The Best I Can Do Is Be Self-ish - Contemplative Journal

The Best I Can Do Is Be Self-ish

The Best We Can Do is Be Self-ish

The Best I Can Do Is Be Self-ish

It’s quite rare for me to arrive at an appointment, meeting or work at the exact scheduled time. I frequently arrive either a few minutes before or after. For instance, if an event begins at noon, and unless it’s a life-or-death situation or extremely rude to do so, I’ll arrive around “noon-ish.” The suffix “-ish” means “approximately,” “somewhat,” and “having the qualities or characteristics of”. Words like childish, girlish, mulish, and 40-ish indicate an approximate assessment. A state of “close, but no cigar.”

Consider the possibility that when we label ourselves or someone else as “selfish” we’re saying they’re not quite Self. Self is whole, complete, and unbroken. To be selfish is to live as a fractured part of the Whole, displaying the qualities and characteristics of Self, but missing the mark. In mathematics, this is explained as a limit. A limit is the value that a function or sequence “approaches” but can never actually reach because that value doesn’t exist. In mathematics, the best we can do is symbolize what the value “could” be or “would” be. In this life the best we can do is symbolize what we could be or would be; the best we can do is be self-ish.

In common knowledge to be “selfish” is to be egocentric where my primary concern and consideration is for my feelings, wellbeing, and comfort. The motive and intent behind everything I say, think, and do, is self-centered. In not so common knowledge, selfishness is the ultimate reflection of love and wholeness.

How can I share this perspective? One rainy day while riding the bus to work, I looked out the window, and I did not know what I was looking at. I couldn’t understand or care about anything I saw. I saw cars, buildings, trees, clouds and droplets of rain, but there was no relationship there, and without a relationship, there was nothing for me to care for.

To know anything, you have to first be separate from it, and, in that moment, I could not make a distinction between me and what I was seeing. I could not draw a line. I remembered the names of things but names did not provide the edges and space between objects as they once did. “Car,” “tree,” “cloud”—these labels were clearly superficial and quite meaningless.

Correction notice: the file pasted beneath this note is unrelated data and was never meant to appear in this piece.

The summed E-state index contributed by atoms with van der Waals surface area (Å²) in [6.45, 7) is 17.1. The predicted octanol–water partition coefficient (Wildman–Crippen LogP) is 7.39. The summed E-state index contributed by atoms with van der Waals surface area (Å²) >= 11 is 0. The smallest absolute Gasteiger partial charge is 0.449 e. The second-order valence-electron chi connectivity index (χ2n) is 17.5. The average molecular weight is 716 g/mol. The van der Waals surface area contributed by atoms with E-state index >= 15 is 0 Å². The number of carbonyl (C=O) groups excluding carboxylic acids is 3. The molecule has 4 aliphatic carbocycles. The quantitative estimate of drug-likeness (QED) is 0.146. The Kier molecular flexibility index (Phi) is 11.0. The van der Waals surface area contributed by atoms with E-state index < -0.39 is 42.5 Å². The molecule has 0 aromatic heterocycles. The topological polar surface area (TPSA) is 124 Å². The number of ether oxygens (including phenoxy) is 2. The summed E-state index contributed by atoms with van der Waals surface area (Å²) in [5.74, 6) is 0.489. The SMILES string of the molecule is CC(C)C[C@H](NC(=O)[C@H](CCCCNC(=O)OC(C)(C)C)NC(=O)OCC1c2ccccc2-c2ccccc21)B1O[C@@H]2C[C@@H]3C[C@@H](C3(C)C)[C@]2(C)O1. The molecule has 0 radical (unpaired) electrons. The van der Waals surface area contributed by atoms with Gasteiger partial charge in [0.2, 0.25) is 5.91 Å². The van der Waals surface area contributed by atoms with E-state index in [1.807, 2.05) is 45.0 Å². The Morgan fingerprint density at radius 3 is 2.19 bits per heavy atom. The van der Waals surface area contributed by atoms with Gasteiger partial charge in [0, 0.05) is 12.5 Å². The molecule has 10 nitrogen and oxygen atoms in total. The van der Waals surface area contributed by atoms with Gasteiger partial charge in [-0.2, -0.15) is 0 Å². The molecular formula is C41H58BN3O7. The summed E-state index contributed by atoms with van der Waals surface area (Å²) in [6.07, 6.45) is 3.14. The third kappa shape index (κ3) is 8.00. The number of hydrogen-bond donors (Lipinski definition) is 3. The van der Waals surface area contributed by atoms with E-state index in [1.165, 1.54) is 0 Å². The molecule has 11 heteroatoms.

It was the most potent feeling of Self I have ever experienced. Everything was me. Nothing was outside or inside of me. I cared about absolutely nothing because there was nothing there to care about. Nothing was excluded from the feeling of “me”.

This experience showed me one thing very clearly; I’m in the way. All the ways I’m trying to live life, be good, be kind and be loving is me doing too much. All the goals I have to be better, greater, more tolerant, more forgiving, and more humane — all of it is completely unnecessary. Whatever is going on doesn’t need my help, my knowledge, my interest, my sacrifice or my love. This world is being executed perfectly all by itself. My interference is the root of all I label as “suffering.”

After a few minutes the feeling of “one Self” began to dissipate and I was self-ish again. I then, began to feel and display the qualities and characteristics of wholeness: self- preservation, self-centeredness, egocentricity and narcissism.

Seeing and experiencing “Self” helped me see that it’s selfishness, not cleanliness, that is next to Godliness. It’s seeing that there is no relationship between me and an “other,” that allows me to be truly compassionate. It’s the inability to separate “you” from “me” that gives me space to evolve and grow as a perceived fracture from the Whole. Until I can truly see and feel that I am the universe, the best I can do is behave as if the universe is here for me. Until I muster the courage to be who I really am, and to see Self everywhere I look, the best I can do is be self-ish.

Cheryl Abram
Cheryl Abram

Cheryl Abram is a mother of four living in Northern Virginia. She is aggressively sarcastic, whimsical, and always wondering, “Why does my back hurt?” She is an author, blogger, public speaker and is currently working toward an MBA with an emphasis in naps. Her website is